This week, Nike was embroiled in a legal dispute with the controversy stirring design agency MSCHF for its "Satan" shoe collab with Lil Nas X. If you missed it— Nike filed a lawsuit against the Brooklyn-based brand because its blood-filled sneakers look like Air Max 97s, and cited trademark infringement and dilution, false designation of origin, and unfair competition.

The above is far from the first time Nike has chased a smaller brand over its intellectual property — Warren Lotas felt similar wrath over bootleg Dunks at the end of last year. It's all part of Nike's ongoing war on fakes that, while understandable from a capitalist perspective, has the potential to stifle creativity. Or, as Jeff Staples said on an episode of Sneaker Talk in December, "I'm always a fan of DIY bootleg culture. I just love it. That's how Staple started. To me, that's where true creativity happens. I can see the perspective on both sides, but I will say that brands have always pushed the culture forward and it's always been uncomfortable for certain parties."

Part of the discomfort here is that Nike's attack and destroy approach is massively hypocritical — as the USPS pointed out in a statement posted to its website earlier this week. The statement pertains to a Nike AF1 teased at the beginning of this month that appears to take inspiration from the USPS' Priority Mail shopping boxes. The color palette is white, red, and blue, and there's a USPS-esque label on the heel, as you can see in the image up top.

The statement reads: "The Postal Service, which receives no tax dollars for operating expenses and relies on the sale of postage, products, and services to fund its operations, protects its intellectual property. Officially licensed products sold in the marketplace expand the affinity for the Postal Service brand and provide incremental revenue through royalties that directly support it. Sales of unauthorized and unlicensed products deny support to the hardworking women and men of the Postal Service."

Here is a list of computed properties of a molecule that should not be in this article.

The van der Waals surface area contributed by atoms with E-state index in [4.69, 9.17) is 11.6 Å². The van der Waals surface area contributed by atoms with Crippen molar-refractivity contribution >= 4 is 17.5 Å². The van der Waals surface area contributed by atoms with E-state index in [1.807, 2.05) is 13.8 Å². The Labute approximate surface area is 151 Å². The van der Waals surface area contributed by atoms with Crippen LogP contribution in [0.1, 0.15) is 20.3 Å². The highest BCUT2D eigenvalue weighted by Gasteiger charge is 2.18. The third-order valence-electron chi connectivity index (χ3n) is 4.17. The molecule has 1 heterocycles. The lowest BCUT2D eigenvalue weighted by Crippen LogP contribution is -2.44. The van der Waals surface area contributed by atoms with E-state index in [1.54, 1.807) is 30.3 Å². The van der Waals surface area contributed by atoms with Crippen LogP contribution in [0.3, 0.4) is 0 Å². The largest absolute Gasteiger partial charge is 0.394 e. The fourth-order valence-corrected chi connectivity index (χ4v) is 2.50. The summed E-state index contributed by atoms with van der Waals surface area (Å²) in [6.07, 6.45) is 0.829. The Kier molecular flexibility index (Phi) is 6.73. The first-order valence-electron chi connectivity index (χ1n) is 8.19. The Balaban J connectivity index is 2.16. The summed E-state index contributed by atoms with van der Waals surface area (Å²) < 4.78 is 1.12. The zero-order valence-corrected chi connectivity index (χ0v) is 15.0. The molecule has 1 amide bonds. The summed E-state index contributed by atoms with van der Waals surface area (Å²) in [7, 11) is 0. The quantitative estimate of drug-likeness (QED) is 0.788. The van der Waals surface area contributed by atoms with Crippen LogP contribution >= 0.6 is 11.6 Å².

"This is an unfortunate situation where a large brand such as Nike, which aggressively protects its own intellectual property, has chosen to leverage another brand for its own gain. The Postal Service is disappointed in Nike’s lack of response to repeated attempts to come to a solution. The Postal Service will take whatever actions it deems necessary to protect its valuable IP rights.”

According to Statista, Nike's 2020 global net income amounted to about $2.54 billion — a year in which the USPS had to launch its own merch line in order to keep it afloat after Trump opposed additional funding head of the elections. It makes sense that when dealing such a massive gap in wealth and power, Nike feels like it can squish small brands ripping its stuff while simultaneously doing whatever it wants. Also:

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You can still buy USPS merch btw — it just dropped an Earth Day tee and there are few great long sleeves too. And if it's going to be taking "whatever actions it deems necessary" against Nike, it'll need all the monetary support it can get. Shop here.

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